The SANDS OF TIME Collection – 12. The Great South Land

12. The Great South Land
Hamilton Hume & William Hilton Hovell — 915 x 615 mm
© Robert Morgan

HAMILTON HUME (1797-1873)

Hamilton Hume was born on 18 June 1797 at Parramatta, New South Wales.  Hume showed a keen interest in exploration while still a teenager.  When he was seventeen he walked from his home at Appin to the Illawarra Range near Berrima and by the time he was twenty-one he was exploring the area around modern-day Goulburn.  This latter expedition was at the request of Governor Macquarie.

In the early 1820s Hume made a number of expeditions.  In 1821 he discovered the Yass Plains and following year he explored the area around modern-day Braidwood.  Undoubtedly his most important expedition was the one he carried out with Captain W. H. Hovell.  From October 1824 to January 1825 Hume and Hovell travelled from Gunning to Westernport and back.  On the journey they discovered the Murray River and the rich grazing lands of the Riverina and northern Victoria.

In 1827 Hume found a new route over the Blue Mountains and in 1828 Governor Darling requested that he accompany Charles Sturt on a journey which resulted in the discovery of the Darling River.  This was to be Hume’s last expedition.  The following year he settled near Yass where he stayed until his death on 19 April 1873.  During this time he developed a successful merino stud as well as serving as a local magistrate.

In the 1850s an acrimonious public debate between Hume and Hovell occurred.  The argument, which continued for twenty years, was over who had been the leader of the expedition to Westernport.  Hume was writing another reply to Hovell when he died at Cooma Cottage outside Yass.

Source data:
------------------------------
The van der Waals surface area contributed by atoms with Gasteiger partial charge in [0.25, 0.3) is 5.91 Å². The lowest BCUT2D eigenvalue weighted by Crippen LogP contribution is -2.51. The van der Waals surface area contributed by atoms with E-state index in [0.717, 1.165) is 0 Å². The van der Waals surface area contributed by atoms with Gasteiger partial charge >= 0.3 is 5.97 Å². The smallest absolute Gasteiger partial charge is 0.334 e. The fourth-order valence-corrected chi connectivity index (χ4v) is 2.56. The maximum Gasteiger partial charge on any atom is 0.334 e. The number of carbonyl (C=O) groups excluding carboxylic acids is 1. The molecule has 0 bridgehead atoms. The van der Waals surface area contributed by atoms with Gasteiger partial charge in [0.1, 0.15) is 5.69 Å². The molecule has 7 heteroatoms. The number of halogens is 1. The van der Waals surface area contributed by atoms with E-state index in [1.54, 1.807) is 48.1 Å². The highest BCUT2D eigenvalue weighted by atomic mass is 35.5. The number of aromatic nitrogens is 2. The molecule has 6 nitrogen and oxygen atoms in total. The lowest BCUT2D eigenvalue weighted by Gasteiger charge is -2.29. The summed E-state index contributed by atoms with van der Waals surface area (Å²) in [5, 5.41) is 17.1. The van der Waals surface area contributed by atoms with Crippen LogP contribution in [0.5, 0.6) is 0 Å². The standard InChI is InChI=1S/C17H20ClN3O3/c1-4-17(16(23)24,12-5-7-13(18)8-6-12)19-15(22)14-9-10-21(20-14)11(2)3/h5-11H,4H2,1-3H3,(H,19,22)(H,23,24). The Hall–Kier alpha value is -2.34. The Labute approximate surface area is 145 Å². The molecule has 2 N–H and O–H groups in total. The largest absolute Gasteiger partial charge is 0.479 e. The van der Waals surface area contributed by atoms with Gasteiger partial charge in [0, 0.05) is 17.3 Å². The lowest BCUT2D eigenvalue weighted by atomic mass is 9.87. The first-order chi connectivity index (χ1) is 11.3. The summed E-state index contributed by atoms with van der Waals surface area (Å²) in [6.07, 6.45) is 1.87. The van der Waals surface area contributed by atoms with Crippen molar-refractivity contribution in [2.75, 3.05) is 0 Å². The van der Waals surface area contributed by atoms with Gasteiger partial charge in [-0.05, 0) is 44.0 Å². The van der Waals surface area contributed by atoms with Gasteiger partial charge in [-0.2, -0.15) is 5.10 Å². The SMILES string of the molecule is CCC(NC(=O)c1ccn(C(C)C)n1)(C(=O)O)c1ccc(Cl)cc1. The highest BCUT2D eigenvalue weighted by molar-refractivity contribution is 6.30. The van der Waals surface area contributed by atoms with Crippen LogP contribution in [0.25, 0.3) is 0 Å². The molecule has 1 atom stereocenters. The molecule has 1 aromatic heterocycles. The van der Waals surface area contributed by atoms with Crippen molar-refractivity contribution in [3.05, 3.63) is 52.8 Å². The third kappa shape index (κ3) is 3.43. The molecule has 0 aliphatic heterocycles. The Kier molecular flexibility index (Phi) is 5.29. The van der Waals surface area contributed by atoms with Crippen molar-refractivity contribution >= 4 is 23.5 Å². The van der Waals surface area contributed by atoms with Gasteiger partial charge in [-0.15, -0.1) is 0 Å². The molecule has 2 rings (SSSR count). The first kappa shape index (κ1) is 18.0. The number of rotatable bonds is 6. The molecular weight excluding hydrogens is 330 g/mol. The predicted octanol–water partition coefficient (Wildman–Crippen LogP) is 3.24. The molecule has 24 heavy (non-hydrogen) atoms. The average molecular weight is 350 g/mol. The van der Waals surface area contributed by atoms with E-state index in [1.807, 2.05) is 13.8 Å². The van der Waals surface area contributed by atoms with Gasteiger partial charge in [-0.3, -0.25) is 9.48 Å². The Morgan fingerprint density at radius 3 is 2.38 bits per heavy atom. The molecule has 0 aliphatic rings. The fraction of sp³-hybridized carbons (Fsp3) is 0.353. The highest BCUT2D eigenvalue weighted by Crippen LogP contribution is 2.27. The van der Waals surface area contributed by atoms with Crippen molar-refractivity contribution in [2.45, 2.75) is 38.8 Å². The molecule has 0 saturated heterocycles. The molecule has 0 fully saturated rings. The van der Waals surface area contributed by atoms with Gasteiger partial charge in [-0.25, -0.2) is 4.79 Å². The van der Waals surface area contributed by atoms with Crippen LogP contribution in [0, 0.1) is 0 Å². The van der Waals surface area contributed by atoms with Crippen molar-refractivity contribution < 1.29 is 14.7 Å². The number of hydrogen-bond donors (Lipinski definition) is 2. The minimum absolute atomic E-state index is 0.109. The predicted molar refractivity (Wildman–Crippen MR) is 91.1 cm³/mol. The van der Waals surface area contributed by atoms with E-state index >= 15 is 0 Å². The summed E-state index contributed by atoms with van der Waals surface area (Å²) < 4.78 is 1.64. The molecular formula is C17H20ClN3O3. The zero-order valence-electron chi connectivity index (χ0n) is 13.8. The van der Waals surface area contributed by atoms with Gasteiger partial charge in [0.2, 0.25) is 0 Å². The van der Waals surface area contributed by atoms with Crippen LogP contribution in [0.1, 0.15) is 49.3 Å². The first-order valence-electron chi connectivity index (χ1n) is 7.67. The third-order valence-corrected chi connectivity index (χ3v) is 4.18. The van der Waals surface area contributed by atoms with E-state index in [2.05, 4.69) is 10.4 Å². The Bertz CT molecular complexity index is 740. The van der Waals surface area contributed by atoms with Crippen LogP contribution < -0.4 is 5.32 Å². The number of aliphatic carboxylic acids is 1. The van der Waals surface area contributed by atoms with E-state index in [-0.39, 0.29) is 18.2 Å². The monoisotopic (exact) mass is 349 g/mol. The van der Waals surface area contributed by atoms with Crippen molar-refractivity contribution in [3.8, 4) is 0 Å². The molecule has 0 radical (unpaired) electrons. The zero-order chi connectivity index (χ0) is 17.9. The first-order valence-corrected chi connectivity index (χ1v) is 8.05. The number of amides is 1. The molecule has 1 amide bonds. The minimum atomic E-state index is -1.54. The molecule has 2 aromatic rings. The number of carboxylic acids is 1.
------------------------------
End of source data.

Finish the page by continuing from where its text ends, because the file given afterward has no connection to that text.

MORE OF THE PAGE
William Hilton Hovell was born on 26 April 1786 at Yarmouth, England.  Hovell became a sailor while still a teenager and by the time he was twenty-two he captaining ships on the South American run.  He married in 1811 and sailed to Australia as a free settler in 1813.  From 1813 until he was granted land in 1816 he worked as a sea captain on the east coast and New Zealand runs.  He left the sea to work his 600-acre land grant near Narellan and soon was making exploratory forays into the nearby hinterland.

In 1823 he discovered the Burragorang Valley in the Blue Mountains and in October 1824 he teamed with Hamilton Hume to explore the land between Gunning and Westernport.  They successfully completed the journey in three months and the next year Hovell sailed to Westernport with a government sponsored expedition.

Hovell was rewarded with 2480 acres for his discoveries.  He regarded this as inadequate and petitioned both Governor Darling and the Colonial Office no fewer than six times in the next decade.  He was unsuccessful in his petition but did manage to have his debts to the New South Wales Government expunged.

In the 1850s an acrimonious dispute as to who had led the 1825-26 expedition developed between Hume and Hovell.  Although unresolved it is now agreed that without Hume’s bush craft and Hovell’s navigational skills the expedition would have failed.

Hovell spent the last years of his life quietly on his property near Goulburn.  He died in Sydney on 9 November 1875.

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